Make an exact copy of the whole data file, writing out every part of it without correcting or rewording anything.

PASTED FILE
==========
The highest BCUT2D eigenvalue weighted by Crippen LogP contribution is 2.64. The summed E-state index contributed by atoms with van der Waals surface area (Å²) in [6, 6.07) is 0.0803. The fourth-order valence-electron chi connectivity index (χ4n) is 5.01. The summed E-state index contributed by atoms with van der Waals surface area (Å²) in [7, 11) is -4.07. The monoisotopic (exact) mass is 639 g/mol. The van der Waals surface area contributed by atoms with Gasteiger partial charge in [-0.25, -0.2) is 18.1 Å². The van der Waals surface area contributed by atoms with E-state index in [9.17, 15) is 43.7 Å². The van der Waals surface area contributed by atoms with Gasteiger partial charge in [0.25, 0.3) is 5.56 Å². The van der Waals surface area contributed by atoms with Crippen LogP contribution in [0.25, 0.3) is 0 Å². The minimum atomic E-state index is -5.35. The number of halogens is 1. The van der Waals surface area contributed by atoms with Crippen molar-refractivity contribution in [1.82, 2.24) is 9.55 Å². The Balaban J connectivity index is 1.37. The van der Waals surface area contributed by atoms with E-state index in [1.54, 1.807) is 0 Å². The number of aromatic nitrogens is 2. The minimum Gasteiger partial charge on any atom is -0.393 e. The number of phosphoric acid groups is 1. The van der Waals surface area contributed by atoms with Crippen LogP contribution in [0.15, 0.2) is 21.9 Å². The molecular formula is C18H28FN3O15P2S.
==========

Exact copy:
The highest BCUT2D eigenvalue weighted by Crippen LogP contribution is 2.64. The summed E-state index contributed by atoms with van der Waals surface area (Å²) in [6, 6.07) is 0.0803. The fourth-order valence-electron chi connectivity index (χ4n) is 5.01. The summed E-state index contributed by atoms with van der Waals surface area (Å²) in [7, 11) is -4.07. The monoisotopic (exact) mass is 639 g/mol. The van der Waals surface area contributed by atoms with Gasteiger partial charge in [-0.25, -0.2) is 18.1 Å². The van der Waals surface area contributed by atoms with E-state index in [9.17, 15) is 43.7 Å². The van der Waals surface area contributed by atoms with Gasteiger partial charge in [0.25, 0.3) is 5.56 Å². The van der Waals surface area contributed by atoms with Crippen LogP contribution in [0.25, 0.3) is 0 Å². The minimum atomic E-state index is -5.35. The number of halogens is 1. The van der Waals surface area contributed by atoms with Crippen molar-refractivity contribution in [1.82, 2.24) is 9.55 Å². The Balaban J connectivity index is 1.37. The van der Waals surface area contributed by atoms with E-state index in [1.54, 1.807) is 0 Å². The number of aromatic nitrogens is 2. The minimum Gasteiger partial charge on any atom is -0.393 e. The number of phosphoric acid groups is 1. The van der Waals surface area contributed by atoms with Crippen LogP contribution in [0.15, 0.2) is 21.9 Å². The molecular formula is C18H28FN3O15P2S.